Japan was overtaken by Singapore in FX trading as far back as 2013. But while the business in Tokyo is less diversified than in other Asian trading hubs, Japan appears pretty relaxed about its capital’s dependence on the yen.
That might be because its share of activity is still going up. The most recent Bank for International Settlements central bank survey found that although Japan had fallen from fourth to fifth in the FX trading rankings, its share of the global FX market increased from 5.6% in 2013 to 6.1% last year.
Coupled with a slight decline in yen trading over the same period, this points to a minor reduction in Tokyo’s dependence on its domestic currency, suggests Celent analyst Brad Bailey. “The bulk of trading out of Tokyo is JPY/USD,” he says. “Even other yen crosses are quite small with some time zone-dependent trading in EUR/JPY, which has seen relatively strong growth this year.”
While Tokyo is by far the largest Asia trading centre for yen, all Asian trading centres rely on yen volumes, it being one of the world’s most heavily traded currencies. Michael Moran, an analyst with Royal Financial in Sydney, observes that while leverage in Japan for retail FX is among the tightest in Asia, the number of Japanese retail FX traders has grown in recent years and the Bank of Japan is keen for Tokyo to retain its status as the centre of excellence for yen trading.
|Tony Shaw, HSBC|
The only Asian market to match Singapore for growth in recent years is Hong Kong, which has managed to stay ahead of its regional rivals for offshore RMB. Most experts are confident that it will retain this position in the medium to long term.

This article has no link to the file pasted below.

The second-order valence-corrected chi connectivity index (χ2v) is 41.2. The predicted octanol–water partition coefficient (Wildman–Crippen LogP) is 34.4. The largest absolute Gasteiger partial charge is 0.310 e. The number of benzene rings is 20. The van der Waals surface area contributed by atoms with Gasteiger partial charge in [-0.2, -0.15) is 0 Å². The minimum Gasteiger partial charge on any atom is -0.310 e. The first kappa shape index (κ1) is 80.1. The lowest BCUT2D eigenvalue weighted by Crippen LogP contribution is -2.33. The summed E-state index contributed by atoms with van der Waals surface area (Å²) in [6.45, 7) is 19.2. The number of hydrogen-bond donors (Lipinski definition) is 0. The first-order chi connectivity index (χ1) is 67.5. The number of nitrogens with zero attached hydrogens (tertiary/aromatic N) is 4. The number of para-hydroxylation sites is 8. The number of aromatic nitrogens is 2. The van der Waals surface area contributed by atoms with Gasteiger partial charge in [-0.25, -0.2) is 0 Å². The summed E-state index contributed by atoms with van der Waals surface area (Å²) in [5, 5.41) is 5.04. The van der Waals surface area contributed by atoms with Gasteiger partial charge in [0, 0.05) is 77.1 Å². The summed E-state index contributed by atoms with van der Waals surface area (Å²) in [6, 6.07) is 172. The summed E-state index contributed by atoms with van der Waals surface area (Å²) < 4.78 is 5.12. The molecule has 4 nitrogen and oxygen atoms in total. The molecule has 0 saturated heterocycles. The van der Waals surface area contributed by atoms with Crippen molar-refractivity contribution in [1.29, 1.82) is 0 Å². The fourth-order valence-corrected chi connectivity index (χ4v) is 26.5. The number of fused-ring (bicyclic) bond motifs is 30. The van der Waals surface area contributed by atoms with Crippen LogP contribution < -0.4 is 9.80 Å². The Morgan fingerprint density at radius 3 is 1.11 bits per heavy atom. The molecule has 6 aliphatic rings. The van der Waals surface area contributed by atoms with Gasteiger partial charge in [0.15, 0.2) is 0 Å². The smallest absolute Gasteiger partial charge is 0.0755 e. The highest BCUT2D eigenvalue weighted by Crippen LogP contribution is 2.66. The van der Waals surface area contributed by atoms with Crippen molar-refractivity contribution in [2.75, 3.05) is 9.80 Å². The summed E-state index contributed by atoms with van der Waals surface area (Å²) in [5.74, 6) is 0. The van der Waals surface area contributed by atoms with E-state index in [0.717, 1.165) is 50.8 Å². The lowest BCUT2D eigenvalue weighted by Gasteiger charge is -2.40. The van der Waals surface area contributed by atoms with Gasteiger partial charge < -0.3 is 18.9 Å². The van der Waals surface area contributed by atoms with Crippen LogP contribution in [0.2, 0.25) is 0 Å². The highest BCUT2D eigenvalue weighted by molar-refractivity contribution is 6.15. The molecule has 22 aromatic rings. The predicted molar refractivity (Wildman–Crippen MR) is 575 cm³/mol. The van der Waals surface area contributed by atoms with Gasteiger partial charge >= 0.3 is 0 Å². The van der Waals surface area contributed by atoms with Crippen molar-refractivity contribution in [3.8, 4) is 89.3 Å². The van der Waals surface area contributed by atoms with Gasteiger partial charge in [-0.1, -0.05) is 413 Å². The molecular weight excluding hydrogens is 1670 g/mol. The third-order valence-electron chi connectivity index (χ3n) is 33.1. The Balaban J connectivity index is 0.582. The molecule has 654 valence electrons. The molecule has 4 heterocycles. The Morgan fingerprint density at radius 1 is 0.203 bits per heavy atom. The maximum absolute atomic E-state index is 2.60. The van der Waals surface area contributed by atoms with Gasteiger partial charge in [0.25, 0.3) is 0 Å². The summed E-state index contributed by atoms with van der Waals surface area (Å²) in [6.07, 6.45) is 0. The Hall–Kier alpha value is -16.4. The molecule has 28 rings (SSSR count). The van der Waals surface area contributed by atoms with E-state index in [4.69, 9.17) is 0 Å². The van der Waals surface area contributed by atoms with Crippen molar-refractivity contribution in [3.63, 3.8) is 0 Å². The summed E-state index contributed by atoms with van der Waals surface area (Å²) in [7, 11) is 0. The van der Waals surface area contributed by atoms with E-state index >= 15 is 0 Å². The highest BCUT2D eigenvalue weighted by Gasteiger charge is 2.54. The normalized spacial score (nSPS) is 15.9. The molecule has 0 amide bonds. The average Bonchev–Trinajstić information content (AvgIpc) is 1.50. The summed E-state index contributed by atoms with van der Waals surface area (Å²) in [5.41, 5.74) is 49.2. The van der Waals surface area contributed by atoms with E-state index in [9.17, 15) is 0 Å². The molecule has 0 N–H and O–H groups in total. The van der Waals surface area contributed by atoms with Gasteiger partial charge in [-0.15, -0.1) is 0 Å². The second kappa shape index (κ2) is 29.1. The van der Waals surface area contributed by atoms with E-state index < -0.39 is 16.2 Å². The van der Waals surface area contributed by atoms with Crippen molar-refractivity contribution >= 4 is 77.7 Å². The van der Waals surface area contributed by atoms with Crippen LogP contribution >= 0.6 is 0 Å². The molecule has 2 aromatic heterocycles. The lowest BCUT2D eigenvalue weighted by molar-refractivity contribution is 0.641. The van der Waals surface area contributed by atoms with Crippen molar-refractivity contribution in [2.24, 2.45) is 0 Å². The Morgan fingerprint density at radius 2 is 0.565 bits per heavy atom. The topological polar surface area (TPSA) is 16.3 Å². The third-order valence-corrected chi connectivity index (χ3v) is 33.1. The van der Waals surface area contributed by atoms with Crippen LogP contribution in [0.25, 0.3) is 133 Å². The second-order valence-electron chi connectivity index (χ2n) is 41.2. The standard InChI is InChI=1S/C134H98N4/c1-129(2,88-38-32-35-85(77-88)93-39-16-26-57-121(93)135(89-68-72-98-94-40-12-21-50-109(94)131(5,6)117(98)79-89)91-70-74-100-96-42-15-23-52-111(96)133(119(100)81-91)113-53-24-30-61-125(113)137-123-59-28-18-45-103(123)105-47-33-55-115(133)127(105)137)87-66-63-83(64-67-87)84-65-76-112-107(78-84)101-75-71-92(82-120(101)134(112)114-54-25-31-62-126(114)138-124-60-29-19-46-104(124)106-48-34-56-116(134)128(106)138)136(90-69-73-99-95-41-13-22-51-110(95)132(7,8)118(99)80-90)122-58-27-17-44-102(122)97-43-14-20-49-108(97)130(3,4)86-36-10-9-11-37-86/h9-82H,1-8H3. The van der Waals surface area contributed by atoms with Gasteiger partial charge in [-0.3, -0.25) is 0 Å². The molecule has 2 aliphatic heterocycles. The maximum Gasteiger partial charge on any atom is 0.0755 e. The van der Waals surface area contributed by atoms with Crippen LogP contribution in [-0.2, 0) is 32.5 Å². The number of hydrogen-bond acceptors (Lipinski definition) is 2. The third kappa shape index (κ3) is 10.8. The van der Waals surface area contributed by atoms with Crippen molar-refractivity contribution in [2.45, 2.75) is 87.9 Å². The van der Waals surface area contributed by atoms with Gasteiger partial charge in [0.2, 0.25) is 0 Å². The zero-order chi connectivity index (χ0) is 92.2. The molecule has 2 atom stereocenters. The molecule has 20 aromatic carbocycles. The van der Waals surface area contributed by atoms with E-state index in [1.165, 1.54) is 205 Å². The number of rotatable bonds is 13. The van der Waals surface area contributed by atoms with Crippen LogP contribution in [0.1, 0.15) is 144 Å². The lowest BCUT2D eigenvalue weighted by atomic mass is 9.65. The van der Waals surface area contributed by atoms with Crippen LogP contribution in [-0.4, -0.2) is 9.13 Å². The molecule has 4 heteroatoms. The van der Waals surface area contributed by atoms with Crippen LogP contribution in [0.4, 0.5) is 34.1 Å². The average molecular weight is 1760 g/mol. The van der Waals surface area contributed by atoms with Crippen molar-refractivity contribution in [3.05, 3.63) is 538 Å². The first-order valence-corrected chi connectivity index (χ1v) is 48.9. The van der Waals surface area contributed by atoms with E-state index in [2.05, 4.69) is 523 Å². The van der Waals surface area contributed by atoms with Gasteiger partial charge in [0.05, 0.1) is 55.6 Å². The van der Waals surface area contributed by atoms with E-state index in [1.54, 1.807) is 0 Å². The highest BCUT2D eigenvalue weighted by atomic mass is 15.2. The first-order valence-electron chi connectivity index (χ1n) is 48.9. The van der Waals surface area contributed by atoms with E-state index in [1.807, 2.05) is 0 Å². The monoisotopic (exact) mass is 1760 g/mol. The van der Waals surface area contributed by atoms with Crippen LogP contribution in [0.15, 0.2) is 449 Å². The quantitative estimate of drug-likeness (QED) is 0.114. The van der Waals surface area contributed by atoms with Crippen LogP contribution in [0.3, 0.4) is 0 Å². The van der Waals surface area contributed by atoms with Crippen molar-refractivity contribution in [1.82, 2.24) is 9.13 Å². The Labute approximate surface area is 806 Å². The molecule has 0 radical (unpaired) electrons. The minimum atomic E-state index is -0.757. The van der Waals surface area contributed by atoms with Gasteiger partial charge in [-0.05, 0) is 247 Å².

Jerry Li, Greater China head of fixed income and currencies at Deutsche Bank, says the recently launched Bond Connect scheme further strengthens Hong Kong’s position by serving as a key mechanism for global investors to access the China fixed income market as well as onshore USD/CNY FX spot and derivatives hedging.
Hong Kong will continue to be the major centre of trading in RMB in the absence of some major dislocation in trade flows or policy changes driven out of Beijing, according to Bailey.
A bigger question is whether offshore RMB will still exist in the medium to long term, argues Shaw. “We expect to see further convergence of onshore and offshore RMB markets, especially in the CNH and CNY FX space, but the gap will persist until China fully liberalizes its capital accounts which will happen in a few years’ time at the earliest - 2020 is the official forecast,” he says.
Tom Orlik, Bloomberg Intelligence chief Asia economist, reckons the challenge for Hong Kong on the yuan is that as bond and equity markets on China’s mainland open up, the appeal of holding yuan offshore will be reduced. As China opens to portfolio inflows on yuan business, Hong Kong will find itself competing not against Singapore, but rather the gravitational pull of the entire mainland market.
|Andrew Pal, |
“I also see an opportunity for Sydney’s re-emergence as a financial hub, aided by the fact that along with the UK, Australia is set to be the only jurisdiction to make mandatory the FX Global Code of Conduct,” he adds.
Another location with ambitions to climb the FX value chain is Shanghai, where there is understood to be discussion under way between regulatory bodies and the industry regarding the enforceability of close-out netting (where counterparties with a number of obligations to each other can agree to offset and net those obligations).
And having spent the last six months in Shanghai, Pal reckons that neither language nor infrastructure will be a barrier to China’s most populous city becoming a leading FX trading centre.
“English is widely spoken in foreign-facing institutions and the Shanghai Pudong financial centres of Liujiazui [banks and financial institutions] and Century Avenue [futures exchanges] provide office facilities of global standards on a significant scale,” he says.